A Maker Profile of Beekeeper Rick Cousins

 

Maker Faire

As we lead up to B&N’s 2nd annual Mini Maker Faire on November 5-6, we’re spotlighting several Makers who will be presenting at the event during the Meet the Makers session. Today we meet Rick Cousins, a part-time bookseller at Barnes & Noble in Pineville, NC, who happens to be a beekeeper in his free time.

How and why did you get involved in beekeeping?

In 2011, I discovered that millions of bees were dying and I knew that wasn’t a good thing. Since about 35% of the world’s crops are pollinated by bees, if the bees disappeared there would be less food for us. So I decided to do my part and try to preserve the bees by taking part in beekeeping. My first beehive I bought in Charlotte from Libby Mack, who hosts the Mecklenburg Beekeepers Association (www.meckbees.org).

Rick and the hive.

Rick and the hive.

Do you do this a hobby or would you consider it more a side business (e.g., selling honey)?

I treat it more as a hobby than a business. Sure I sell honey, but most of the money I make goes back into the business. It’s more fun and enjoyable just to work with the bees and have my own honey.

Rick with a bee tray.

Rick with a bee tray.

What do you like most about beekeeping?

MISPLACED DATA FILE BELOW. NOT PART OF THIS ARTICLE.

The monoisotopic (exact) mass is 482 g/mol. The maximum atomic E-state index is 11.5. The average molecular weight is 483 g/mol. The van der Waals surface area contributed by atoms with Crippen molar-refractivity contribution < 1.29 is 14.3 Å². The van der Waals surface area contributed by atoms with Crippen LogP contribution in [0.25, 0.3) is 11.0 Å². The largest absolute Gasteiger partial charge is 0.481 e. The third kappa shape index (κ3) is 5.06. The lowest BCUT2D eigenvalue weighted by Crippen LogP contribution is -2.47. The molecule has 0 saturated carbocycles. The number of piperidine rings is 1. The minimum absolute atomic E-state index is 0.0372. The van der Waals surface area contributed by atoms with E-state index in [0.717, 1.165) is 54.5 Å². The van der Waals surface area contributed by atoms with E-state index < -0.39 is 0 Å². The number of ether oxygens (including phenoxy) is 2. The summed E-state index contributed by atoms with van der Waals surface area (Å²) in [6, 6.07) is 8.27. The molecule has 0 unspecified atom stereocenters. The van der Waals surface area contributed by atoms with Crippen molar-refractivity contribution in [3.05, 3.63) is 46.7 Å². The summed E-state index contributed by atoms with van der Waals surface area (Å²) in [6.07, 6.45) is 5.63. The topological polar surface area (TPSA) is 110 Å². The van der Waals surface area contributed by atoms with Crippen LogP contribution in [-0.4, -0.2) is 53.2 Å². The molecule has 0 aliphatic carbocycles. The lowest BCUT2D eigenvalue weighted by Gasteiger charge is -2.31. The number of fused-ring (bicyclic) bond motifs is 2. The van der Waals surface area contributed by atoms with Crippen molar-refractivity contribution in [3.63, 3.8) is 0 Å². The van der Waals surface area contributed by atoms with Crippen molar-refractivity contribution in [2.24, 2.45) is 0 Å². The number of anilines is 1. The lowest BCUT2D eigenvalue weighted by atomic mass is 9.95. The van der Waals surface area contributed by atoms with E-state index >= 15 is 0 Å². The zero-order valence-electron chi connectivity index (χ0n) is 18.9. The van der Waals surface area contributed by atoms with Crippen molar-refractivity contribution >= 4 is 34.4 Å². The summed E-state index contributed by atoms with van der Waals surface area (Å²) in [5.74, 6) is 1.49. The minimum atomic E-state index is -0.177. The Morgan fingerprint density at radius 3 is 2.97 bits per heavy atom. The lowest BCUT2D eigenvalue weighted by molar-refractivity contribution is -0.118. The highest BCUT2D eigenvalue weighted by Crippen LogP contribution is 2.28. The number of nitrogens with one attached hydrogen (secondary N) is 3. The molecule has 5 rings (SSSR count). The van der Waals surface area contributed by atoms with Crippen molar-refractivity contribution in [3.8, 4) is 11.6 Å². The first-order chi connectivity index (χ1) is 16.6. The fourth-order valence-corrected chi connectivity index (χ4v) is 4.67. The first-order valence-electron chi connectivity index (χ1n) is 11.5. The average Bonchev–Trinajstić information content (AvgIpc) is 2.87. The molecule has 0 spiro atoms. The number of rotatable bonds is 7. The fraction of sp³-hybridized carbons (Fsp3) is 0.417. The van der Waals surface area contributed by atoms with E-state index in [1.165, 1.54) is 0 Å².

What I like most about beekeeping is the solitude I get when working with the bees. I also feel the back to nature and the closeness to a higher authority. It’s good to work with your hands out in the open. It’s good to work and sweat and see your work come to fruition. Yes I work hard, but the bees work harder. They work so hard that most bees only live 4-6 weeks. They just work themselves to death.

How do you equate beekeeping with the Maker Movement?

The Maker Movement has the potential to turn people into Makers instead of just consumers. Imagine if every 100 houses had bees. Not only would there be enough honey for everybody, but it might just save the bees. The Maker Movement also focuses on eco-sustainability, and beekeeping is considered an eco-friendly hobby or job. The beekeeper provides a chance for the honey bee to survive, because their demise could be our demise. They are like the canary in the coal mine; if the canary dies, so does the coal miner.

Rick sells his honey.

Rick sells his honey.

Do you have any anecdotes you can share?

One time I was wearing my hood and looking out and a bee was real close—all I could see was her wings and back. It didn’t dawn on me that the bee was in my hood until I heard her fly past my ear and land on my neck, where she stung me. I couldn’t get the hood off fast enough! Needless to say, I learned a lesson to keep my hood and veil away from the hive before putting them on—not next to it, where stray bees could fly in!

Describe your upcoming workshop at the Mini Maker Faire.

The theme is “Have you wondered what it would take to keep honeybees in your own backyard? It’s easier than you think!” The presentation will give customers an overview of the time, cost and equipment needed to start up their own backyard beehive.

Will you join us at your local Barnes & Noble for the Maker Faire? We would love to see you and your family there. Learn more details here!

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